Horror 1960 - 1979

Psycho Alfred Hitchcock's 1960 classic Psycho started the decade with a bang, starting a rollercoaster ride which, over the next twenty years, would firmly establish horror as a genre worthy of serious consideration and respect.

The 1960s closed with two all time greats, George Romero's low budget masterpiece, Night of the Living Dead (1968), the first of many zombie flicks he would go on to produce, and Rosemary's Baby (1968), Roman Polanski's terrifying adaptation of Ira Levin's equally terrifying novel. Rosemary's Baby earned Polanski his first career Oscar nomination for adapting the screenplay, and a first Oscar victory for Ruth Gordon for her classic turn as the lovable, goofy, and ultimately horrible Minnie Castevet.

As the 1970s Hollywood revolution took off like a bullet, a couple of young directors, Wes Craven and Tobe Hooper rode to the wave to create two low budget exploitation classics, The Last House on the Left (1972) and The Texas Chainsaw Massacre (1974), sandwiched around Billy Friedkin's production of what many regard as the true horror masterpiece, The Exorcist (1973), which earned a remarkable ten Oscar nominations, winning two, and shattering box office records all across the country.

From there, the genre cruised. Blood and gore flowed freely in the theater aisles. Two now-legendary directors stopped by to play in the pool for a bit (Jaws (1975) and Carrie (1976)) and the Italian maestro Dario Argento made a splash with Suspiria (1976). Romero returned to close out the natural progression of the 1970s in gory style with Dawn of the Dead (1978), and John Carpenter introduced us to the masked killer stalking young bait with Halloween (1978). Ridley Scott's Alien (1979) closed the decade out in space, with two Oscar nominations and a statue for best visual effects.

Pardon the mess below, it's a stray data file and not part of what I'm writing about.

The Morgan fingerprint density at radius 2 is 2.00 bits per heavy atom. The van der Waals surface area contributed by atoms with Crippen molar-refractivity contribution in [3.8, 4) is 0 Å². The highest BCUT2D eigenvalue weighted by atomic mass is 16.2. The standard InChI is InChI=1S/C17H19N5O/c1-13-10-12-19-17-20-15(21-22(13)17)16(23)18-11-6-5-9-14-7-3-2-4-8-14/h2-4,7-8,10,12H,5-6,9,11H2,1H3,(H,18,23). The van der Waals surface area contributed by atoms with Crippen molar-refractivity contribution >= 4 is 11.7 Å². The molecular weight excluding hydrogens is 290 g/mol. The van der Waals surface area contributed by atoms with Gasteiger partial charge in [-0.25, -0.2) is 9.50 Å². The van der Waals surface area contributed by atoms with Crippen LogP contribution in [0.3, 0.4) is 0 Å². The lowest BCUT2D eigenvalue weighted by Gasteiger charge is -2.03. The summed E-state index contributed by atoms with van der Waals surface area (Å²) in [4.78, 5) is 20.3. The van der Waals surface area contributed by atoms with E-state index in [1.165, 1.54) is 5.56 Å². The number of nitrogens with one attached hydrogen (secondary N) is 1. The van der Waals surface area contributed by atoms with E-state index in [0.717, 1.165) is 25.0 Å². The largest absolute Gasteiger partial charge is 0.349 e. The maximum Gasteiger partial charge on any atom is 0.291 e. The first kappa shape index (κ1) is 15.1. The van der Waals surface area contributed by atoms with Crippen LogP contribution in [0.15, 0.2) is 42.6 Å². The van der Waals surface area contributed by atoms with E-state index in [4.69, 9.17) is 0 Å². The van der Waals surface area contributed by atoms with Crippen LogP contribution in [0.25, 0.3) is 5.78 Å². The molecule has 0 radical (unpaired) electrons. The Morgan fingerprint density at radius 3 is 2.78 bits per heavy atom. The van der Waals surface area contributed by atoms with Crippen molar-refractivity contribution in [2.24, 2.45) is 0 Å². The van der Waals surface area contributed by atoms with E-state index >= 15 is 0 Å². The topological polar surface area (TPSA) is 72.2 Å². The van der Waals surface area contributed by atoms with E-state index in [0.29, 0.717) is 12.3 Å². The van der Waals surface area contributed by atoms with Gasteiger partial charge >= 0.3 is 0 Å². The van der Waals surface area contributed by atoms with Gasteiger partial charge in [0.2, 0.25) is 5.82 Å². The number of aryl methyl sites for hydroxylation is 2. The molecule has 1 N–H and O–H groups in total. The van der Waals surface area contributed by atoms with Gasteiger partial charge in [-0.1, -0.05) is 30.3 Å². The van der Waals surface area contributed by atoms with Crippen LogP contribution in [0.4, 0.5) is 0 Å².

The 1960s and 1970s horror world offered us anything we desired. Blood and gore, psychological terror, slashers, monsters, expoitation, rape and revenge, zombies and cannibals and zombie cannibals. Most importantly of all, the generation simply produced some really amazing movies in the genre, movies that stand up well against classics of other periods and genre. Movies that earned themselves a seat at the table along side the Godfathers and Chinatowns and Taxi Drivers of the time. Movies that will never be forgotten which established a foundation upon which the 1980s horror genre would build, and ultimately collapse on to and bury.